window as they were announced, and, almost running up to
Mrs. Powis, cried out,-
Oh, Victoria, my dear girl, how glad I am!"
And Mrs. Powis in her gravest, most loving manner,
murmured, "Lucy, my dear child! I should know your
voice anywhere."
Chris stood by, staring in astonishment. It was so very
funny to hear his Grandmamma called by her Christian name,
which he had never heard before and never thought of her
possessing; and then to hear her, his silver-haired, "very old
Gran" called a "dear girl!" and that other old lady, who
he thought must be even older than his Gran, called
by her a "dear child!" When did people grow really old
enough ? he wondered; he almost despaired of ever being a
man, if with white hair you are still liable to be called a child.
And this is Maisie's little Christopher! said Mrs. Ferrars,
turning to him; and in the next moment he experienced a
feeling that he had only felt once before-one day some time
ago, when he had played at hide-and-seek with Aunt Connie
when the beds were being made, and he had laid himself down
on his Grandmother's feather-bed and pulled her eider-down
quilt over him; so very soft, so very warm, was Mrs. Ferrars
as she hugged him.
My poor boy is Christopher too," she said, with a sigh,
as she let him go at last, and stood beaming at him, whilst
she clasped his Grandmother's hand.


"Oh, have you a boy?" cried Chris; "and is he at
home ? May I go out in that jolly garden with him ?"
"He is out, my dear little love-and he is not a boy
like you, but a man; still, always a boy to me, my dear.
They never grow old to us, do they, Victoria ? But you shall
go out into the garden at once if you like, and go just wher-
ever you like, whilst Gran and I have a talk. Evans shall
sound the gong for you when it is time to come in to tea."
Oh, thank you!" said Chris, making a sudden bound
at the window, that stood open like a door, on to a long
terrace walk; and so headlong was Christopher's bound,
that stout Mrs. Ferrars had suddenly to jump aside to
get out of his way, at which he laughed till he cried.
I am very sorry," he said; I don't mean to be rude,
but I never knew you could jump like that-it was just like
Aunt Connie's dog Sandy after a bluebottle. Then I may
go wherever I like in the garden? Thank you! And you
will ask Gran to sit down, won't you? because you have
kept her standing for such a long time; and I know she'll
never tell you, but," this in a loud whisper, one of her knees
is very weak, and it does tire her to stand on it long."
My dear Christopher !" exclaimed Mrs. Powis ; "any one
would imagine me to be an old horse."
Father told me I was to take care of you, Gran," he said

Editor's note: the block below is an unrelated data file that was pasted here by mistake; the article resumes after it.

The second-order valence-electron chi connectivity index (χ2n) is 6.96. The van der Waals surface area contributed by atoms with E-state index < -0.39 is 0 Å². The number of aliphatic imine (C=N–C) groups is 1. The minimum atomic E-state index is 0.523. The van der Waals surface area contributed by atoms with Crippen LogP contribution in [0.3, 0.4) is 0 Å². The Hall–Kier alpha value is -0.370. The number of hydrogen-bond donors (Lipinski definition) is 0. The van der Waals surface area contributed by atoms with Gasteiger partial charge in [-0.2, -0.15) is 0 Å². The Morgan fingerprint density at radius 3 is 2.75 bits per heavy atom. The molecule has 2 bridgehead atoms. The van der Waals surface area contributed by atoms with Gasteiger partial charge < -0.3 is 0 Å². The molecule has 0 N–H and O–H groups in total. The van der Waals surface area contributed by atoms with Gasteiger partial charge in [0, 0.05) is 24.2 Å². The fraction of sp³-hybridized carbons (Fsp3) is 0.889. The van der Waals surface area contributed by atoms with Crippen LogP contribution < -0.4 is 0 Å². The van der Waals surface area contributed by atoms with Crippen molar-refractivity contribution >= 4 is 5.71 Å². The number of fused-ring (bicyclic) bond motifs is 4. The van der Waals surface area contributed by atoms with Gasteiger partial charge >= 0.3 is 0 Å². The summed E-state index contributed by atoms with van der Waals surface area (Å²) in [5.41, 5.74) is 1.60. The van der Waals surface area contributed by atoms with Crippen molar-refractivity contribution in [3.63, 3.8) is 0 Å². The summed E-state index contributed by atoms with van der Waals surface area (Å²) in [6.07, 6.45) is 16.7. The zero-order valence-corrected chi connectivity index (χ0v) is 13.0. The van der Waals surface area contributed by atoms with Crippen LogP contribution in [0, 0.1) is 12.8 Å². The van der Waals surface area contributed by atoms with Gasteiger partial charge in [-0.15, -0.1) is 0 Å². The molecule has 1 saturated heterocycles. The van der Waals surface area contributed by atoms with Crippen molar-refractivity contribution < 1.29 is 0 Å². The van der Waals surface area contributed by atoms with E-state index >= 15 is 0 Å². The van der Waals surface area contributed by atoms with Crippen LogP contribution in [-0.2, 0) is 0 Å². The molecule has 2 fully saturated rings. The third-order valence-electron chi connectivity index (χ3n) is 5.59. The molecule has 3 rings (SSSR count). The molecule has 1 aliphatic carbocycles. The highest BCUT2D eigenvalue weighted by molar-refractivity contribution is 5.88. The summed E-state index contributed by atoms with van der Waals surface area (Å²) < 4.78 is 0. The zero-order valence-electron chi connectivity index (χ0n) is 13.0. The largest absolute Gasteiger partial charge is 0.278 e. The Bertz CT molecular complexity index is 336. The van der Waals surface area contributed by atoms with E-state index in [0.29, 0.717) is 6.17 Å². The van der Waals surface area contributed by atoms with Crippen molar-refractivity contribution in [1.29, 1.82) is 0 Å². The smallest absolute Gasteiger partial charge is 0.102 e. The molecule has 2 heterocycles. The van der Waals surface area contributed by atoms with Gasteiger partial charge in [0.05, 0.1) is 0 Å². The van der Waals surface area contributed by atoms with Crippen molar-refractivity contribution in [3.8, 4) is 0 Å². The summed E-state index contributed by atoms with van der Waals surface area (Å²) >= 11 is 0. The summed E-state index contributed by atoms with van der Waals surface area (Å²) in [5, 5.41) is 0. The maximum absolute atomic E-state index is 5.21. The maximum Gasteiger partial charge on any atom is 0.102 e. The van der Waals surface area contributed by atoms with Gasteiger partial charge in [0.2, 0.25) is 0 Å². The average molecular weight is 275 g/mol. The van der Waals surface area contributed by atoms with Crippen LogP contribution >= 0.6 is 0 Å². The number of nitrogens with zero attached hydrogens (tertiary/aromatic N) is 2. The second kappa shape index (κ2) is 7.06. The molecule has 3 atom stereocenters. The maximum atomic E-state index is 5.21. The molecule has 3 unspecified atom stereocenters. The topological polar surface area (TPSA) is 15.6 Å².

gravely; and then both ladies disappeared from his eyes and
his thoughts, for he had run out into the garden, and he
thought that Christopher Ferrars, whether he were boy or
man, must be happy all day long in such a place.
Lawns that were like velvet made Chris long to have
some one with him who would run races; trees that threw
great shadows over those lawns, and held out great embrac-
ing arms, as if they were saying, "Come, climb us ;" walks
with flower-beds along them like bright ribbons, so gay were
they, only they were sweet as well; other walks there were
with no flowers, but dark-green yew-hedges; kitchen
gardens full of fruit, which made Chris once more think
of that other Christopher as a happy individual, who could


come and gather pears and apples and plums, when they
were ripe, whenever he liked. From the last kitchen garden
he wandered into a large court-yard, and he discovered that
the buildings all around were farm buildings, and very soon
he was making the acquaintance of many pigs. There were
black pigs with sharp, inquisitive eyes; there were white pigs
with round, self-asserting snouts; there were spotted pigs;
there were infant pigs, which to Chris were so superior to
kittens, that he wondered whether he could, accustom one to
lie on the rug before the nursery fire and drink milk out of
Nurse's saucer.
Then came the cows, just driven in to be milked.
Alderney cows with their large, meek eyes, broad, smooth
noses, wide foreheads, and soft, furry ears. Chris was just
going to ask the cowman whether he might watch him, when
he was prevented by a neat, trim little woman stepping
across the yard, who evidently had urgent and pressing
business with the cowman. She was Mrs. Fleed, the dairy-
woman. Seeing Christopher, she stopped short, and said,-
If you're the young gentleman whose Grandma is with
the mistress, you're wanted, sir, to go in directly."
But I wanted so much to see the cows milked, and to
see everything! and the little chickens, and the pigeons!"
Then Mrs. Fleed stooped down, and, with her hands on
her knees, looked into Christopher's face; and he looked
into hers, and, with his unfortunate way of speaking his
thoughts aloud, said,-
I don't like your face half as much as the Alderneys!
It is like a rosy apple that has been kept in the sideboard
too long!"
Upon this Mrs. Fleed laughed till she shook, as she said,-
You shall see all the animals, my dear little gentleman,
and the poultry too, next time you come, if only you re-
member to ask for Betsy Fleed; but one thing you must do